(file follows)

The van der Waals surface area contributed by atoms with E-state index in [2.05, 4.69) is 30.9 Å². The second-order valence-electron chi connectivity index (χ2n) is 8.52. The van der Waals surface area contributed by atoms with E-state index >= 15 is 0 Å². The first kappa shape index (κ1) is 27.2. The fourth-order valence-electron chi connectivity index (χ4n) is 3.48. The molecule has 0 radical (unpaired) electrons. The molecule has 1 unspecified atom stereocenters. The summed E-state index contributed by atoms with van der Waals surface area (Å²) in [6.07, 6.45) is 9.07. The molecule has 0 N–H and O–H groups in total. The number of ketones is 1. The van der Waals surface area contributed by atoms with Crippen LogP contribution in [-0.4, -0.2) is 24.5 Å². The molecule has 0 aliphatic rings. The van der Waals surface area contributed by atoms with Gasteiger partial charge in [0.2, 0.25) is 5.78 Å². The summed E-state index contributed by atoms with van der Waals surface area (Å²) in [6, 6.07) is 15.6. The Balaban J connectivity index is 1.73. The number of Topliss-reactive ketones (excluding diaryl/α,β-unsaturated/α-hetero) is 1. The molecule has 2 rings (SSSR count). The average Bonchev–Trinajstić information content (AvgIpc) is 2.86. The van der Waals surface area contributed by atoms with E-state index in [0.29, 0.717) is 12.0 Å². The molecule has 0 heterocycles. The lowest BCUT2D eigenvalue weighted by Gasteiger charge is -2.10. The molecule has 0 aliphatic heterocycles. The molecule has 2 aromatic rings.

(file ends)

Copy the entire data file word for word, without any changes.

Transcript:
The van der Waals surface area contributed by atoms with E-state index in [2.05, 4.69) is 30.9 Å². The second-order valence-electron chi connectivity index (χ2n) is 8.52. The van der Waals surface area contributed by atoms with E-state index >= 15 is 0 Å². The first kappa shape index (κ1) is 27.2. The fourth-order valence-electron chi connectivity index (χ4n) is 3.48. The molecule has 0 radical (unpaired) electrons. The molecule has 1 unspecified atom stereocenters. The summed E-state index contributed by atoms with van der Waals surface area (Å²) in [6.07, 6.45) is 9.07. The molecule has 0 N–H and O–H groups in total. The number of ketones is 1. The van der Waals surface area contributed by atoms with Crippen LogP contribution in [-0.4, -0.2) is 24.5 Å². The molecule has 0 aliphatic rings. The van der Waals surface area contributed by atoms with Gasteiger partial charge in [0.2, 0.25) is 5.78 Å². The summed E-state index contributed by atoms with van der Waals surface area (Å²) in [6, 6.07) is 15.6. The Balaban J connectivity index is 1.73. The number of Topliss-reactive ketones (excluding diaryl/α,β-unsaturated/α-hetero) is 1. The molecule has 2 rings (SSSR count). The average Bonchev–Trinajstić information content (AvgIpc) is 2.86. The van der Waals surface area contributed by atoms with E-state index in [0.29, 0.717) is 12.0 Å². The molecule has 0 heterocycles. The lowest BCUT2D eigenvalue weighted by Gasteiger charge is -2.10. The molecule has 0 aliphatic heterocycles. The molecule has 2 aromatic rings.